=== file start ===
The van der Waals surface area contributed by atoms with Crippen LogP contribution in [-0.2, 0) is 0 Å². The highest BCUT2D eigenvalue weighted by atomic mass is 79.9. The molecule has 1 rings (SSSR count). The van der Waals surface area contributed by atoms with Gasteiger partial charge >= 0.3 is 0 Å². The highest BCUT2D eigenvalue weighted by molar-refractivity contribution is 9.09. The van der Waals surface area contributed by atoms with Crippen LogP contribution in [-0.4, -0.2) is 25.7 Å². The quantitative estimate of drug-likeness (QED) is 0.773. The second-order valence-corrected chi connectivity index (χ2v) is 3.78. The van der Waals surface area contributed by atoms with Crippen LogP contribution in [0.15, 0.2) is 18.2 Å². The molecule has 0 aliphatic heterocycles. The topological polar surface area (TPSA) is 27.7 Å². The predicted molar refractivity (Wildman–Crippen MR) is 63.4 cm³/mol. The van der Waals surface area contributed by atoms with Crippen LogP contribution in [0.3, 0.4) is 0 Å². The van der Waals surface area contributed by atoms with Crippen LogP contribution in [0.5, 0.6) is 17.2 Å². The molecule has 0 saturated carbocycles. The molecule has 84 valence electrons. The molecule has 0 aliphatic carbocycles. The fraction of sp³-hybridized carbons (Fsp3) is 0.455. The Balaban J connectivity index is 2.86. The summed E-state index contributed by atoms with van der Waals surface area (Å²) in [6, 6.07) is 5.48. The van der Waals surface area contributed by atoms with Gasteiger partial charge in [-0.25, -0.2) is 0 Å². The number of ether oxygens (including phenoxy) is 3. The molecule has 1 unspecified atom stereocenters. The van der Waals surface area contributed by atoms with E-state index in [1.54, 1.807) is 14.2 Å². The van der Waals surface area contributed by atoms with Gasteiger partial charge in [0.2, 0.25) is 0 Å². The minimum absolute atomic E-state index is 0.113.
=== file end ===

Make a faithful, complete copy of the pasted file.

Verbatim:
The van der Waals surface area contributed by atoms with Crippen LogP contribution in [-0.2, 0) is 0 Å². The highest BCUT2D eigenvalue weighted by atomic mass is 79.9. The molecule has 1 rings (SSSR count). The van der Waals surface area contributed by atoms with Gasteiger partial charge >= 0.3 is 0 Å². The highest BCUT2D eigenvalue weighted by molar-refractivity contribution is 9.09. The van der Waals surface area contributed by atoms with Crippen LogP contribution in [-0.4, -0.2) is 25.7 Å². The quantitative estimate of drug-likeness (QED) is 0.773. The second-order valence-corrected chi connectivity index (χ2v) is 3.78. The van der Waals surface area contributed by atoms with Crippen LogP contribution in [0.15, 0.2) is 18.2 Å². The molecule has 0 aliphatic heterocycles. The topological polar surface area (TPSA) is 27.7 Å². The predicted molar refractivity (Wildman–Crippen MR) is 63.4 cm³/mol. The van der Waals surface area contributed by atoms with Crippen LogP contribution in [0.3, 0.4) is 0 Å². The van der Waals surface area contributed by atoms with Crippen LogP contribution in [0.5, 0.6) is 17.2 Å². The molecule has 0 saturated carbocycles. The molecule has 84 valence electrons. The molecule has 0 aliphatic carbocycles. The fraction of sp³-hybridized carbons (Fsp3) is 0.455. The Balaban J connectivity index is 2.86. The summed E-state index contributed by atoms with van der Waals surface area (Å²) in [6, 6.07) is 5.48. The van der Waals surface area contributed by atoms with Gasteiger partial charge in [-0.25, -0.2) is 0 Å². The number of ether oxygens (including phenoxy) is 3. The molecule has 1 unspecified atom stereocenters. The van der Waals surface area contributed by atoms with E-state index in [1.54, 1.807) is 14.2 Å². The van der Waals surface area contributed by atoms with Gasteiger partial charge in [0.2, 0.25) is 0 Å². The minimum absolute atomic E-state index is 0.113.